7 British Labor Party cabinet members out after Brexit vote

7 British Labor Party cabinet members out after Brexit vote.  LONDON,  Britain’s Labor Party is in turmoil as six members of the cabinet resigned and one was fired after the nation voted in a referendum to quit the European Union.

Labor leader Jeremy Corbyn speaks Wednesday before the referendum vote to decide whether the United Kingdom will remain a member of the European Union. Following the voters’ decision to leave the European Union, seven Labor cabinet members have departed. Photo by Hugo Philpott/UPI | License Photo

Jeremy Corbyn, party’s leader, fired his shadow foreign secretary, Hilary Benn, on Sunday after reports that Benn was planning a coup against his leadership.

Corbyn has vowed to remain despite criticism of a lackluster campaign to keep Britain in the EU.

“There will be no resignation of a democratically elected leader with a strong mandate from the membership,” his office said.

The shadow cabinet is a senior group of opposition members of Parliament to criticize the government’s policies.

Benn told Corbyn about his concerns.

“Following the result of the EU referendum, we need strong and effective leadership of the Labor Party that is capable of winning public support,” Benn said. “In a phone call to Jeremy I told him I had lost confidence in his ability to lead the party and he dismissed me.”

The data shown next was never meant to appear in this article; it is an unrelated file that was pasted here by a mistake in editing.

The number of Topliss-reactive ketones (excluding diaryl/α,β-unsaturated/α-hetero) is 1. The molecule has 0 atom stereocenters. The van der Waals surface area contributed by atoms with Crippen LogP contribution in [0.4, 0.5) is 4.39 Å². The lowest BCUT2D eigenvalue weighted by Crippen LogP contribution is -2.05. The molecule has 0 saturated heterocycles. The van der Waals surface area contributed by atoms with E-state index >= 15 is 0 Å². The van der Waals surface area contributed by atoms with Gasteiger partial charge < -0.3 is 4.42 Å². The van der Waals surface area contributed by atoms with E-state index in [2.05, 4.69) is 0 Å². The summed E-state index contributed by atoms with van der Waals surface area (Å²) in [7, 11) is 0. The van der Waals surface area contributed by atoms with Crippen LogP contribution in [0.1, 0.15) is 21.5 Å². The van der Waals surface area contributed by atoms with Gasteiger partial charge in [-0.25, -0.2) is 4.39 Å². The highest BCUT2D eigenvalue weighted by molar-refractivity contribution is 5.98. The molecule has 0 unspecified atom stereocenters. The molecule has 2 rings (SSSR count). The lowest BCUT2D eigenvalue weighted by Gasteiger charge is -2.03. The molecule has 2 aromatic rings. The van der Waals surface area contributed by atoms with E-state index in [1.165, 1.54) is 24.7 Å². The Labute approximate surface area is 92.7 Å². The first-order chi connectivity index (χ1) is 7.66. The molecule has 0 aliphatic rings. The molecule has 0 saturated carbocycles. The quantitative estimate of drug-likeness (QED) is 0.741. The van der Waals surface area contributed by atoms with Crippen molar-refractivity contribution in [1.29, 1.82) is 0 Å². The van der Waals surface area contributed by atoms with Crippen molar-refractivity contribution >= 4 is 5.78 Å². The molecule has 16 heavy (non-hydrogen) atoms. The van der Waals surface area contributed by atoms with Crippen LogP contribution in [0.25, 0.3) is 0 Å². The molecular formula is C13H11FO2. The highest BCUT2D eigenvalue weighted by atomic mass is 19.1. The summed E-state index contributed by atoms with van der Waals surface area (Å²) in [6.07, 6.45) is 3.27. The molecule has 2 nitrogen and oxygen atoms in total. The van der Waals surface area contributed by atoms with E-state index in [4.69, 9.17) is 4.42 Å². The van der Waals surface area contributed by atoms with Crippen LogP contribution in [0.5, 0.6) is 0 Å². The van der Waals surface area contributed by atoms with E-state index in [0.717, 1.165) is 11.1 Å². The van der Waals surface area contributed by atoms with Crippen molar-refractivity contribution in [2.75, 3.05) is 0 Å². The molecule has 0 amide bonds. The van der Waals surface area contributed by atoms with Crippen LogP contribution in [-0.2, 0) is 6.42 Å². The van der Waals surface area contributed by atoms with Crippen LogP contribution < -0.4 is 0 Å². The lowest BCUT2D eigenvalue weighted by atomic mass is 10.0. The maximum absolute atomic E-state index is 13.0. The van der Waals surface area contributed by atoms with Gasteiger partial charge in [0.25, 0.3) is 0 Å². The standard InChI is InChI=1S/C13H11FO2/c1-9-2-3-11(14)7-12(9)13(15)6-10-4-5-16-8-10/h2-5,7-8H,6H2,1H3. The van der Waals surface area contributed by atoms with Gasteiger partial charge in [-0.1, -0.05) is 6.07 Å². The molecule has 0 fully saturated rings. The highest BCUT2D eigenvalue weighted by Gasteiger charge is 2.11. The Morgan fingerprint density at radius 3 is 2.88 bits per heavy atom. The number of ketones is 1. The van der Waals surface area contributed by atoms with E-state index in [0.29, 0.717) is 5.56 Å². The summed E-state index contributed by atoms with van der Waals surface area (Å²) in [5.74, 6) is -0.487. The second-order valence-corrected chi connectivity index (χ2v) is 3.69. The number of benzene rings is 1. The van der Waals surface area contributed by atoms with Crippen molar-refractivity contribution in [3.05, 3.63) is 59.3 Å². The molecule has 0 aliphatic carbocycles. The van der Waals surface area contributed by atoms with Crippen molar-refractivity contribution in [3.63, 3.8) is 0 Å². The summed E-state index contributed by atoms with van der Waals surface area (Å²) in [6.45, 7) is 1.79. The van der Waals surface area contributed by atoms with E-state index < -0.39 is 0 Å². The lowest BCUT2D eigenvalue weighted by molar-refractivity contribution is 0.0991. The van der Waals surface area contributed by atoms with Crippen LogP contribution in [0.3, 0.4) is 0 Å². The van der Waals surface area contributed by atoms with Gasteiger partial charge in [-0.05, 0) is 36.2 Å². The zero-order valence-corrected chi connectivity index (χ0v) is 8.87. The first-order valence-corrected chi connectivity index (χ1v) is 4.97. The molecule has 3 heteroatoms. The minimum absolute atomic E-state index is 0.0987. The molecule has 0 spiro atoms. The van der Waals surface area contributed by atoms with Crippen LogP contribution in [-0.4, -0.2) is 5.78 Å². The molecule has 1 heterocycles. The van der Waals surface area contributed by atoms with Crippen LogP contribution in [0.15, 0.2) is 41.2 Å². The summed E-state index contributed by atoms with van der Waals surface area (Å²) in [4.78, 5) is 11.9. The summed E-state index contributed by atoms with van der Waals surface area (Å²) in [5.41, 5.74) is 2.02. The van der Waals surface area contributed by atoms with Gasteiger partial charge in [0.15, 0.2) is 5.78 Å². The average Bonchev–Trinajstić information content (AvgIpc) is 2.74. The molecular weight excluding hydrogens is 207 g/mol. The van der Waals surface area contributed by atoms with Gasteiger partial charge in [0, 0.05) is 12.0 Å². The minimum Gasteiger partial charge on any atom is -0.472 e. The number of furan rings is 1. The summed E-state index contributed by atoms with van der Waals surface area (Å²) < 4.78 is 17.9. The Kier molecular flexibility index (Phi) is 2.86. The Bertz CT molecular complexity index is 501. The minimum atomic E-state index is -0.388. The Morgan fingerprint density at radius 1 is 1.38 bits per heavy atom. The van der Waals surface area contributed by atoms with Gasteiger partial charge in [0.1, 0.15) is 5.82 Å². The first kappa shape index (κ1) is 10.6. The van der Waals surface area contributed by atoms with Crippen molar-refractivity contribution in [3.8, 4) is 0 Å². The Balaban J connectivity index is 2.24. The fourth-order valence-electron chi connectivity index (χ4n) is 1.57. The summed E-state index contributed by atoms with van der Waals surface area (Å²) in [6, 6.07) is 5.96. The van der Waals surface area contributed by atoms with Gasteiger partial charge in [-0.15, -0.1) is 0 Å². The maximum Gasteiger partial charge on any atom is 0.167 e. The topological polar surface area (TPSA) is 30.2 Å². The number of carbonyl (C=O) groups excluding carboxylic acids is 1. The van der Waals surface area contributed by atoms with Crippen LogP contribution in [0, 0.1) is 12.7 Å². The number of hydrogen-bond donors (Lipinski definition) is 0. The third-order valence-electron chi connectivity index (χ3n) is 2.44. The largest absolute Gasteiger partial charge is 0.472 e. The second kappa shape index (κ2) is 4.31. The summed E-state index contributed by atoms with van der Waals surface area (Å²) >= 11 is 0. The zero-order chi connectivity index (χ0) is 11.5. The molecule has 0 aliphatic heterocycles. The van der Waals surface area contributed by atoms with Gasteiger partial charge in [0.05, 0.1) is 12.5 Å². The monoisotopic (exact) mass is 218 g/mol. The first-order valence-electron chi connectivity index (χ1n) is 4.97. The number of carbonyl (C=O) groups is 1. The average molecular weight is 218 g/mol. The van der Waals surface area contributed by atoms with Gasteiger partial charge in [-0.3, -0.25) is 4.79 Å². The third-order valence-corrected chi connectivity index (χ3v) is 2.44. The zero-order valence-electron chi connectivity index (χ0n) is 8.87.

Heidi Alexander, who speaks for the party on health issues, stepped down, and others followed: Gloria De Piero, youth affairs; Ian Murray, for Scotland and Labor’s only remaining member of Parliament there; Lilian Greenwood, transport; Lucy Powell, education; and Kerry McCarthy, environment.

With the resignation of Prime Minister David Cameron, a new Conservative leader elected by the party will take over in the fall.

Corbyn became the leader when Labor lost to Cameron in the May 2015 general election.

Corbyn faces a vote of confidence by two lower-ranking Labor legislators. Labor’s next meeting is scheduled for Monday, and if the chairman decides to accept debate, a secret ballot could held Tuesday.

Meanwhile, Scotland’s first minister, Nicola Sturgeon, said Sunday that the Scottish Parliament might move to try to block Britain’s EU exit. “You’re not going to vote for something that is not in Scotland’s interests,” she said on Sunday Politics Scotland.

By Allen Cone